As Christians we are always, and I mean always getting these two things mixed up.  We are convinced that our actions are synonymous with our identity.  In fact, we think that our actions are our identity in how we view ourselves, and how we think God views us as well.

This creates such a prison of self-defeat, and it neuters the power of the Gospel in us because it brings all the focus of our identity onto us.  What we need to do is to see our identity from the perspective of God himself.

So what does God see as our identity as His sons and daughters?

Ephesians 5:8 says this:  "For you were once darkness, but now you are light in the Lord.  Live as children of Light."

God says that when we are saved through Jesus, we have been given a brand new identity.  God says that before Jesus our identity was darkness.  Now, in Jesus, our identity is light because Jesus is the light. 

God is concerned about the statement you are-----

Notice that He does not say to us 'because you still sin you are what you do--so shape up or else'.  This would be the worst possible relationship one could imagine.  It would be entirely performance driven, and every time we make a mistake, unintentionally or even intentionally, my identity in Jesus would be in jeopardy.  At this moment think about what unconditional love really means.  It means that when you find yourself saved in and through Jesus Christ, you are now unconditionally loved and that your identity is no longer found in you primarily, or your actions--you are a child of light.  You don't deserve this kind of love from God.  You don't deserve this kind of identity of freedom and hope.  You don't deserve this kind of relationship----because you know what you do. . . .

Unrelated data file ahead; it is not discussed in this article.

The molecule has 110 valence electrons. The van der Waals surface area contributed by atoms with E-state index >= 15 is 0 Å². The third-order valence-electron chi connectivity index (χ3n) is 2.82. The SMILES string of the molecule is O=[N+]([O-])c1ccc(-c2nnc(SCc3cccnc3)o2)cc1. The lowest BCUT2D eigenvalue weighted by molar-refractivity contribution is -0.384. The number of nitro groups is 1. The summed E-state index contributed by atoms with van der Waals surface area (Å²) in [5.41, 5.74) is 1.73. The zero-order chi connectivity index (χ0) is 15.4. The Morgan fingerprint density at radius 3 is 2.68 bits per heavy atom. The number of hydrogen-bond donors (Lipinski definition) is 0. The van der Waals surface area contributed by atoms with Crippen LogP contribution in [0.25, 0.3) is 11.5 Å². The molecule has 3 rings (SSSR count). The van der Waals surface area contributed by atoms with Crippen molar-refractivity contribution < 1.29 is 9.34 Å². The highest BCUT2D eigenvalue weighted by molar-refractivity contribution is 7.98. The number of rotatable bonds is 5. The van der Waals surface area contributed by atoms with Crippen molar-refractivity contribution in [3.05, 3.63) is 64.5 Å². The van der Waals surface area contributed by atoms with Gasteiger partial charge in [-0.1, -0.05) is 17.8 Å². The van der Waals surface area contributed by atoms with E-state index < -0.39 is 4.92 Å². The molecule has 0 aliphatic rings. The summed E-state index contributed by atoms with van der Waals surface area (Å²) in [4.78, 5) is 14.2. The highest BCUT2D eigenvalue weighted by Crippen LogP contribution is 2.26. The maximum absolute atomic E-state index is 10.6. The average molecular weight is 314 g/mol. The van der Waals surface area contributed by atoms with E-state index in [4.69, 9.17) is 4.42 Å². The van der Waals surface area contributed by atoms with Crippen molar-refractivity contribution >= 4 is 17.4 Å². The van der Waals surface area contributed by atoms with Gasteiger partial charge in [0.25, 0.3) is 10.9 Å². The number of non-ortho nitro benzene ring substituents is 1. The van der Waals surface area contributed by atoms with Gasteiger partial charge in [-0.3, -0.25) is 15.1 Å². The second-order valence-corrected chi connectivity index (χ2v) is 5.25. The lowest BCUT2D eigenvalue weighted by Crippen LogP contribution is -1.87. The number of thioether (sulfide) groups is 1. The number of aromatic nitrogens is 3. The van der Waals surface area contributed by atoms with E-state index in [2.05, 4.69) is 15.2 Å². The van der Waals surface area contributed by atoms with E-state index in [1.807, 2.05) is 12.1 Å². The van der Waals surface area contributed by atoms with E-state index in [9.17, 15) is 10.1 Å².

But that is just the kind of God we serve--the kind that changes the core of who we are by stating to us that His view of us is exactly what He sees in Jesus--but then He doesn't stop there!

You see in the second part of that passage God goes on to say 'now live as children of light'.  Do the things that are appropriate for this kind of person.  Live like Jesus because you are that person whose identity is now fresh and new in Him.  Stop thinking the opposite:  that because I sin that is somehow proof that my identity is not what God says of me.  He is patient to teach us how to live out this new identity in Him.  This is just another gift that comes from the Father to us, His children, because when you live according to who you really are in Jesus--the Holy Spirit affirms that in us and blesses us.  He pours out peace and love and encouragement. 

So instead of listening to the voice of the enemy who condemns you when you sin, listen instead to what God says about you--you are not what you do--you are who I have made you!

There is a huge difference between actions and actuality. Why don't you take a chance and ask the Lord Himself to help you really believe that your identity is who He says you are in Him?  I know it feels like you are somehow ignoring your tendency to sin and that feels like you are not taking responsibility for that.  But taking responsibility for it is not meant to create a prison of self-abuse!

Let Jesus set you free again today.  Ask Him to reveal to you who you actually are, and then ask Him to help your actions follow out of the identity He has so graciously given to you!